Why Child Care
Alabama Institute for Social Justice (AISJ), formerly known as the Federation of Child Care Centers of Alabama, Inc. (FOCAL), was established in 1972 as a child-care advocacy agency in response to an outcry from a group of African-American women in Selma, Alabama, who sought to achieve quality and equitable child care for their children. While our mission has evolved, advocating for quality child care remains foundational to our body of work as we address barriers to quality education and job opportunities and ensure a seamless transition for human success from birth to adulthood.
Child care is a critical infrastructure that allows parents to enter and participate in the workforce while ensuring that our children receive high-quality care and education. Yet despite its role as an essential service for our families, communities, and economy, our child care system is significantly underfunded and under-resourced. Even before COVID-19, the state of the child care industry in Alabama was, at best, fragile, and in underserved communities, it was on life support. Today, however, we are in a state of crisis. If Alabama's economy and communities are to fully recover, we must address the issues resulting in child care becoming less and less accessible and affordable.
Our Child Care Mission
AISJ works to achieve meaningful and sustainable systems change in support of under-resourced children and families in Alabama’s Black Belt.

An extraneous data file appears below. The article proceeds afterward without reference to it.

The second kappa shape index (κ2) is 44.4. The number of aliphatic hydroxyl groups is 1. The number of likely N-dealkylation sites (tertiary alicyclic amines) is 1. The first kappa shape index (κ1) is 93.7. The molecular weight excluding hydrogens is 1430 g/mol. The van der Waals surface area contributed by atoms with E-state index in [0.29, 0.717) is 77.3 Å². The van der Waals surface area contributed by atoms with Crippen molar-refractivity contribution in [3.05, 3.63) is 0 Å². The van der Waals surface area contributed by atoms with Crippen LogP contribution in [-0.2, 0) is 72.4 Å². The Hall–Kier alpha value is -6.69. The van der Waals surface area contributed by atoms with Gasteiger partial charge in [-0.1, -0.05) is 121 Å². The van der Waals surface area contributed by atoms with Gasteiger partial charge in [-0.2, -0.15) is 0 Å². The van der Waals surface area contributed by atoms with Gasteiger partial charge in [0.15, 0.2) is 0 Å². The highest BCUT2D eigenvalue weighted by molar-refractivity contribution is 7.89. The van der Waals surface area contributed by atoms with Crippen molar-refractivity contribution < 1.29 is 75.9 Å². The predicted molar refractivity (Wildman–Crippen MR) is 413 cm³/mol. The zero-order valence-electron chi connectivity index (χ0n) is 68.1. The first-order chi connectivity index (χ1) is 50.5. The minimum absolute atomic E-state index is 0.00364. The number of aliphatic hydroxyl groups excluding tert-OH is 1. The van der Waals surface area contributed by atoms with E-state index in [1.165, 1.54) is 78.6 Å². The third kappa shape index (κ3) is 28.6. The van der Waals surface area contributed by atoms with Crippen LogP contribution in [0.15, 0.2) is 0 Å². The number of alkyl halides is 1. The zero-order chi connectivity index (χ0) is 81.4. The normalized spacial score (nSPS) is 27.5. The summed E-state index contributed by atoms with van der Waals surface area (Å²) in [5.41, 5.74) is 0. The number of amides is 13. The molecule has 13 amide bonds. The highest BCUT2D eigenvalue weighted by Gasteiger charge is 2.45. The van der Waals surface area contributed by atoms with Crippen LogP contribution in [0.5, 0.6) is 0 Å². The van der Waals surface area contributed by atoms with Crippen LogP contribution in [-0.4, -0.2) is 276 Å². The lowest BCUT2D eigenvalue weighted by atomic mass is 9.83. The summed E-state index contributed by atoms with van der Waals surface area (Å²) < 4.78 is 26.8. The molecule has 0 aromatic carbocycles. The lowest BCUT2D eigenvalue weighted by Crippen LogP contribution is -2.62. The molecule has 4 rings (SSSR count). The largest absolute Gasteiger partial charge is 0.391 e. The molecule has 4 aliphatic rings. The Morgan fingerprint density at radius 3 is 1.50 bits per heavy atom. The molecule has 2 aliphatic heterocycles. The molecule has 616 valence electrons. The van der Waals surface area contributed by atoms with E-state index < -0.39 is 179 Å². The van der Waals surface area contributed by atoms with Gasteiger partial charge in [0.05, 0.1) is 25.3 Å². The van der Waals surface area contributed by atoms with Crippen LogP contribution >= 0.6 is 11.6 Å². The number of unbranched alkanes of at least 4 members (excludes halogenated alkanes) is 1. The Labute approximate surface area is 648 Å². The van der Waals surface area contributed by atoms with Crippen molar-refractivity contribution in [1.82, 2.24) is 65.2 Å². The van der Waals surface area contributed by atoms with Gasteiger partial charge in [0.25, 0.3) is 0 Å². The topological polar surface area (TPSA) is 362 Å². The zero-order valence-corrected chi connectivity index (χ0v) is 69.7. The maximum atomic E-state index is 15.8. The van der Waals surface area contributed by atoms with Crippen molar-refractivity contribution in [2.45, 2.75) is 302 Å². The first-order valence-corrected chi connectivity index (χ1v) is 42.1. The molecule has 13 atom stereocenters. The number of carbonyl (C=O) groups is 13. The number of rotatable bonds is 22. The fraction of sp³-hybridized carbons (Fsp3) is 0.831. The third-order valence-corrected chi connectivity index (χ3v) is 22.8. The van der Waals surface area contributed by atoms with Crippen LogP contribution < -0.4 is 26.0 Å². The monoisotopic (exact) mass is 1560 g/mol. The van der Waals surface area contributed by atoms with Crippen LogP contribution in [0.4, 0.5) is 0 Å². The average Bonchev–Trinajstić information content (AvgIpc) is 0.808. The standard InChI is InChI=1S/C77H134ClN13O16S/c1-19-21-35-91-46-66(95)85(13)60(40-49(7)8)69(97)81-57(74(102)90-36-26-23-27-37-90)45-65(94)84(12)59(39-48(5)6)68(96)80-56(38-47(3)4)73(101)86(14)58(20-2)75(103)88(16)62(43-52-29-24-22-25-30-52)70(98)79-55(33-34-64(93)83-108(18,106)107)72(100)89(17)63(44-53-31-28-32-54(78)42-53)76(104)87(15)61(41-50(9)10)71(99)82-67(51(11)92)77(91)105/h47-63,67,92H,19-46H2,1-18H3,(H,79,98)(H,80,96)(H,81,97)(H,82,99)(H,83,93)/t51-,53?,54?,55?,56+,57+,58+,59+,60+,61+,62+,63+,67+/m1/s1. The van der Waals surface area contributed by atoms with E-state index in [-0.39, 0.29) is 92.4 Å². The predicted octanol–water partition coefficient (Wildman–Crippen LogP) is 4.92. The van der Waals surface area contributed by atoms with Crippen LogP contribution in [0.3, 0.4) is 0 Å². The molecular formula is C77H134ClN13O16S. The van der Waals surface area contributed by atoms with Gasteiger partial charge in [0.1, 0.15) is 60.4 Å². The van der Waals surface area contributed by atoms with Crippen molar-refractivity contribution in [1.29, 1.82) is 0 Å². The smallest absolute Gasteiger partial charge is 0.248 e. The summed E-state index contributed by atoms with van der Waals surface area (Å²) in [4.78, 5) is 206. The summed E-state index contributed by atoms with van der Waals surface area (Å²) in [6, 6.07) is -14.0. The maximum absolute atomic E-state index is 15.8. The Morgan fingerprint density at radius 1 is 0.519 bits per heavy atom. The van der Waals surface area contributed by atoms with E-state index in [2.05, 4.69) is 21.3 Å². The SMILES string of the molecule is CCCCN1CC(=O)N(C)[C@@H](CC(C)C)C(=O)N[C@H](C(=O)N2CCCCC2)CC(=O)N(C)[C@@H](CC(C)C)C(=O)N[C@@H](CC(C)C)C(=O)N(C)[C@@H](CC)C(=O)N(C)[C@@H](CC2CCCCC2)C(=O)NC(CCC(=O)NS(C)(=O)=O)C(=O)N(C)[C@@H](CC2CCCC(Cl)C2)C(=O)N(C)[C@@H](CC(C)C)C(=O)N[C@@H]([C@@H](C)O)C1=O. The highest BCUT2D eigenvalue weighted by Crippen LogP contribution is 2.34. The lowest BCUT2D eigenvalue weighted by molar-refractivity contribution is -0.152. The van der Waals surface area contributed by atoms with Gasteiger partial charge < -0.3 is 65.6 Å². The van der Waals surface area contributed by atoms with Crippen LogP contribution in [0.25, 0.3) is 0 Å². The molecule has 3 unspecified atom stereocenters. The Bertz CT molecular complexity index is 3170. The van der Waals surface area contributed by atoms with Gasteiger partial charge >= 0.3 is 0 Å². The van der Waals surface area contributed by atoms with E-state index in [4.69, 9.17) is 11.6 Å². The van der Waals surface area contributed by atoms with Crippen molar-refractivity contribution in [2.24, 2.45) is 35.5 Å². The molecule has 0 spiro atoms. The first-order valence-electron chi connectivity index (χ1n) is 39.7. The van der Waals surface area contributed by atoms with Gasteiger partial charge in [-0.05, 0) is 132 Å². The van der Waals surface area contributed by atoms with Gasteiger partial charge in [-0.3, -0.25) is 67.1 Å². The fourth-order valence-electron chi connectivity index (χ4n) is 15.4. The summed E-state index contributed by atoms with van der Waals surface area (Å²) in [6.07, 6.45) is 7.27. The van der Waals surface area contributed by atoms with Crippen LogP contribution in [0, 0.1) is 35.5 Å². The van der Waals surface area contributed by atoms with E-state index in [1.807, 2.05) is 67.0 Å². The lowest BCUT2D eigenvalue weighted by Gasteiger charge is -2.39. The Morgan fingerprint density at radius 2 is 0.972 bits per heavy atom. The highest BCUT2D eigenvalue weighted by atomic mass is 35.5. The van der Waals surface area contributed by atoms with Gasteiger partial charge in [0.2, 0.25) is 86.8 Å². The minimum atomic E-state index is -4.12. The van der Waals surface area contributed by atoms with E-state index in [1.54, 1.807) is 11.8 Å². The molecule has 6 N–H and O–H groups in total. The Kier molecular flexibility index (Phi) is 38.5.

Child Care Policy Agenda
Make Child Care a Public Good
Change the approach to child care, which is currently treated as a private sector service available to those who can afford it, and instead treat it as a public good, vital to the wellbeing of our society and economy, and affordable and accessible for all.
Improve Workforce Development
Value the work of child care employees and the critical role they play in educating and caring for our youngest citizens by establishing compensation and benefits standards that provide a living wage and investing in professional development opportunities.
Remove Market-Rate Restrictions
Transition away from the failed market-rate model, which underfunds the actual cost of providing quality child care and early education, and implement a true cost-based model for funding child care.
Improve the Regulatory Environment
Improve communication and collaboration with state and local agencies, simplify regulations, and remove obstacles that child care providers face so that they can focus on what they do best – running a business and providing quality care and education.